Children achieving the SDGs
“The World’s largest lesson 2017” will start during the week of Sept. 18, the week in which the Sustainable Development Goals were adopted in 2015. This year’s plan, which is taking food, sustainability and hunger as its lesson, is part of the initiative entitled “The World Largest Lesson” that started in 2015 in a collaboration between Project Everyone and the UNICEF in order to teach children and connect them with the U.N.’s global plan for a better world translated in the 17 SDGs.
According to the U.N., the world cannot achieve the SDGs if the government, private sector and the civil society of each country do not put the goals as their targets and work to reach them. However, since today’s children are tomorrow’s leaders and they are the world’s future, “The World’s Largest Lesson” came to enhance the idea that the global goals cannot be reached without the children of the world.
In order to try to reach every child in this world, the UNESCO helps in sending letters to its state members’ education ministers in order to adopt the lesson planned to achieve annually.
These letters encourage the Education ministries to promote and implement the annual lesson in their schools which will help in reaching a wider number of students worldwide.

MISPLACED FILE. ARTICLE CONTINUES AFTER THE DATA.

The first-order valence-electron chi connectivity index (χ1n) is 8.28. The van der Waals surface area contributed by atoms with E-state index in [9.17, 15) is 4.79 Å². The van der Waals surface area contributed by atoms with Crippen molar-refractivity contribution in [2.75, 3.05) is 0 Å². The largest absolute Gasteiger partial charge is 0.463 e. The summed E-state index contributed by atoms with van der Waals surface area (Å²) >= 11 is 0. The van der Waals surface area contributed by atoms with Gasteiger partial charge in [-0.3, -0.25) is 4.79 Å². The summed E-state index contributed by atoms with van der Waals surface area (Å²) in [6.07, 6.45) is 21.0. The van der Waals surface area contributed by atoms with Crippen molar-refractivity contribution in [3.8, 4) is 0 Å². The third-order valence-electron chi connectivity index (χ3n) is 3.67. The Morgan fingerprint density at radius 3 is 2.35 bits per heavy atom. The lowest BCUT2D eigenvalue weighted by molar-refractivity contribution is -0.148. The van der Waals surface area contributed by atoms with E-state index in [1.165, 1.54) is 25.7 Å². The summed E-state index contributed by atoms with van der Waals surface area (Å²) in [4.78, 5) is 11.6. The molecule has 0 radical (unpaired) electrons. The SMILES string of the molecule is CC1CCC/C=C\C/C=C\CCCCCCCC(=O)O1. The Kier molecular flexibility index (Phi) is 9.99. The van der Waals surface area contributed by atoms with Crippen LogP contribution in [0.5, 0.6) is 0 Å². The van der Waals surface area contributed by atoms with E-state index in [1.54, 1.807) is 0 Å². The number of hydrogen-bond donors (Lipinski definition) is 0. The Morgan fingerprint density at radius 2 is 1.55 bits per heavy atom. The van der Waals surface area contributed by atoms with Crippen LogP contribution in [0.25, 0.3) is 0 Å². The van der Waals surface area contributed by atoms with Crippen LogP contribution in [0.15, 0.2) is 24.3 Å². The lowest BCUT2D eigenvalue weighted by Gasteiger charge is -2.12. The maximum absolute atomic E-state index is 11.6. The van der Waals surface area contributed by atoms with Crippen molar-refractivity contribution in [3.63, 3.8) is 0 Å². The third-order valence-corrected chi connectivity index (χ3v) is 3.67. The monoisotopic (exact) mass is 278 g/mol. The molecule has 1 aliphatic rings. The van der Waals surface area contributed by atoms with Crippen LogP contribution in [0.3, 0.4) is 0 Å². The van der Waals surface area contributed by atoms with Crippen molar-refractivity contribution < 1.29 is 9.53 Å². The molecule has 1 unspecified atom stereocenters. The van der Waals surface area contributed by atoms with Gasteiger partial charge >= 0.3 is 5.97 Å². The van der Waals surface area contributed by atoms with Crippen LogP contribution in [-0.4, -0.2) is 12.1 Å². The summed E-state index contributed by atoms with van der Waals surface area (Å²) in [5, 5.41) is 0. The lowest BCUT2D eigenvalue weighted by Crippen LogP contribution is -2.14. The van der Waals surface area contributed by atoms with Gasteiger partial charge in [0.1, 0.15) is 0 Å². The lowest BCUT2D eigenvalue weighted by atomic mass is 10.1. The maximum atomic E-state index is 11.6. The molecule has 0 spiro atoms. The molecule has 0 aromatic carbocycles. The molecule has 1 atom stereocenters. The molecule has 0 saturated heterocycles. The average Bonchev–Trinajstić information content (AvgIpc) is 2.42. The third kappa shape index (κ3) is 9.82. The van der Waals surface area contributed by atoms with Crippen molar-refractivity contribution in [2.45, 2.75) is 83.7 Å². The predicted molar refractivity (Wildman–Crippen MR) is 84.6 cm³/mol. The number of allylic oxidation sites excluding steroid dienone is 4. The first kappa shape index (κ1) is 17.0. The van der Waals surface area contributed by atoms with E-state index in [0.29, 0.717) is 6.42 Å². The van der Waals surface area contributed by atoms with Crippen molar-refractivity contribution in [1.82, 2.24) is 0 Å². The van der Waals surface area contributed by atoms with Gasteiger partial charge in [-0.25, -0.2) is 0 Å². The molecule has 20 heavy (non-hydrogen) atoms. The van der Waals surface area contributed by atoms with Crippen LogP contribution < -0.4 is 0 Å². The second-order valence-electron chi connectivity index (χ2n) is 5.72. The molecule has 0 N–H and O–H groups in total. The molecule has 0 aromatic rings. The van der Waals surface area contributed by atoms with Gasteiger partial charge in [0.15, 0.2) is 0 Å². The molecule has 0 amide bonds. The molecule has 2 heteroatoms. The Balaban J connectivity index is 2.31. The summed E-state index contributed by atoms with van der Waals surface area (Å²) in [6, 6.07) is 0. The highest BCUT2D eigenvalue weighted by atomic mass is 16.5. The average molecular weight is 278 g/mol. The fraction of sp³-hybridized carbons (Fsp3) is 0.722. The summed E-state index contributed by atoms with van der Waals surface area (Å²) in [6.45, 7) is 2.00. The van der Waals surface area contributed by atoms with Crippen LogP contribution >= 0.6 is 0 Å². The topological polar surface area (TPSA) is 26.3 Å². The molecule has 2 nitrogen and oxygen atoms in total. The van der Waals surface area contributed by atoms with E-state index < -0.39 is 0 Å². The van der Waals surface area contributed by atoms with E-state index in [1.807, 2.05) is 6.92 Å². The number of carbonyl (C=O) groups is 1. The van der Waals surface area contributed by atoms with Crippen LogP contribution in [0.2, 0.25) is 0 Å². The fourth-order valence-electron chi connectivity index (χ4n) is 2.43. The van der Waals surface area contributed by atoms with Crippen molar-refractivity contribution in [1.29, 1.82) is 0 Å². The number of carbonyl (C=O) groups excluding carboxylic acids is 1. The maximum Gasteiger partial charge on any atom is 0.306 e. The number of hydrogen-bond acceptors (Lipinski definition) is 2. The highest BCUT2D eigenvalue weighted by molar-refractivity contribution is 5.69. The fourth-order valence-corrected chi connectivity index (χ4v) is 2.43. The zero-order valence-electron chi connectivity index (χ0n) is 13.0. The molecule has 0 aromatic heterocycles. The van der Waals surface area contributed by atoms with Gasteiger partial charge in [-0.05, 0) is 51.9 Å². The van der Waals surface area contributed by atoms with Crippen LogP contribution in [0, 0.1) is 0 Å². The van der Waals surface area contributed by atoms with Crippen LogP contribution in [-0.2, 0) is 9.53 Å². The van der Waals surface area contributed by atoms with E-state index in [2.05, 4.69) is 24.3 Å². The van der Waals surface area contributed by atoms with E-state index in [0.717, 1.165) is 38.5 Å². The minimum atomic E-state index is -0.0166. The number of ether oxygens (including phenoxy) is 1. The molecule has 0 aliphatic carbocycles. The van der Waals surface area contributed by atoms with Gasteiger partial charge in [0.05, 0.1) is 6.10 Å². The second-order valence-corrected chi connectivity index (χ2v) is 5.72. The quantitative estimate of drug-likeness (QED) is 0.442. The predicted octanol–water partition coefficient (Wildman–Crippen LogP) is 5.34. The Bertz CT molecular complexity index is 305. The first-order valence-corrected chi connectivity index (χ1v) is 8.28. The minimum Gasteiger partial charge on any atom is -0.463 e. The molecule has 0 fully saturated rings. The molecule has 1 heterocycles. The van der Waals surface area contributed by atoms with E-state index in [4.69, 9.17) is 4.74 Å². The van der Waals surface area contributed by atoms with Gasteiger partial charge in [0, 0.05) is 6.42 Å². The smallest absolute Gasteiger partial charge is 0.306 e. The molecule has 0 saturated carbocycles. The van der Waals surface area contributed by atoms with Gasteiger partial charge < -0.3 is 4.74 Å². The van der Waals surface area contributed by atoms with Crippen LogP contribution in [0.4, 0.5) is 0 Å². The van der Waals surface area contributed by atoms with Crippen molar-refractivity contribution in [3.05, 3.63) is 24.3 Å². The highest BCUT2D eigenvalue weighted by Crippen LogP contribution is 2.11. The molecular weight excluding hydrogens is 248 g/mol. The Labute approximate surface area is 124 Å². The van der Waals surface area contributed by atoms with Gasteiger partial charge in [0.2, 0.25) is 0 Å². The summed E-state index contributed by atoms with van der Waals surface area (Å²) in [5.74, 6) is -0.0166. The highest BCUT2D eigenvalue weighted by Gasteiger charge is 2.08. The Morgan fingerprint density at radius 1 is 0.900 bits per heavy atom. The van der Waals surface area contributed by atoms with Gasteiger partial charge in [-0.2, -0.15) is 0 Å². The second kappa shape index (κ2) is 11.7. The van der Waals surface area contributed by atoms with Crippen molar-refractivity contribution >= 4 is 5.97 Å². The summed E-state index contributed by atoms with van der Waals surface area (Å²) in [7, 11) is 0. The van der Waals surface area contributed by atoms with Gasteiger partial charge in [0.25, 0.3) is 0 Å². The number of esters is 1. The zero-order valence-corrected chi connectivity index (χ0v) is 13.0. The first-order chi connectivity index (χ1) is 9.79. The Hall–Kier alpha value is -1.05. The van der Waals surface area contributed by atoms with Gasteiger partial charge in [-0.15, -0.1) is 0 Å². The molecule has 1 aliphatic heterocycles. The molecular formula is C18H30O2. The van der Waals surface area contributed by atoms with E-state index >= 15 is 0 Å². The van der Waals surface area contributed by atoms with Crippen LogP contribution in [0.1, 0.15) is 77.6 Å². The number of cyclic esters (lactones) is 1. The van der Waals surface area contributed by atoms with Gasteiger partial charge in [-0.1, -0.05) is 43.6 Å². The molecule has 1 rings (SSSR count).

The World Largest Lesson works on linking the children with the yearly planned program, the global goals and the effect it can have on our daily lives.
For instance, this year’s lesson is focusing on Goals “2” Zero Hunger, “3” Good Health & Well-being, “13” Climate Action, “14” Life Below Water and “15” Life on Land through working with the children on their food choice, how it affects the SDGs globally and how something that easy can lead to make a change in the world.
Consequently, one of the suggested activities in this year’s lesson plan is “What’s on my plate?” Which asks students to stop and think about SDGs through analyzing the food they have on their plate by answering five main questions: “How far did my food travel to get to me? Who grew or helped produce my food? What was my food packaged in? How much food am I wasting? Am I making healthy choices?”
This shows how food choice can lead “to healthy eating, reducing wastage, eliminating plastic packaging, sourcing closer to home and checking on the practices of food producers.”
With this year’s project ending during the World’s Children Day on Nov. 20, the participating students will not only gain an understanding of the goals tackled through the lesson and the steps toward achieving them, but they will also be experiencing a change in their norms and a change in the way they live which will contribute the world’s sustainability.
Accordingly, they will also know that in order to reach a better world you need a collective effort from different sides of the globe. Moreover, they will learn that sometimes being an active citizen and taking actions not only help us but also help other people in this world.
Nahla el zibawi Project Coordinator – Outreach and Leadership Academy at the Hariri Foundation for Sustainable Human Development.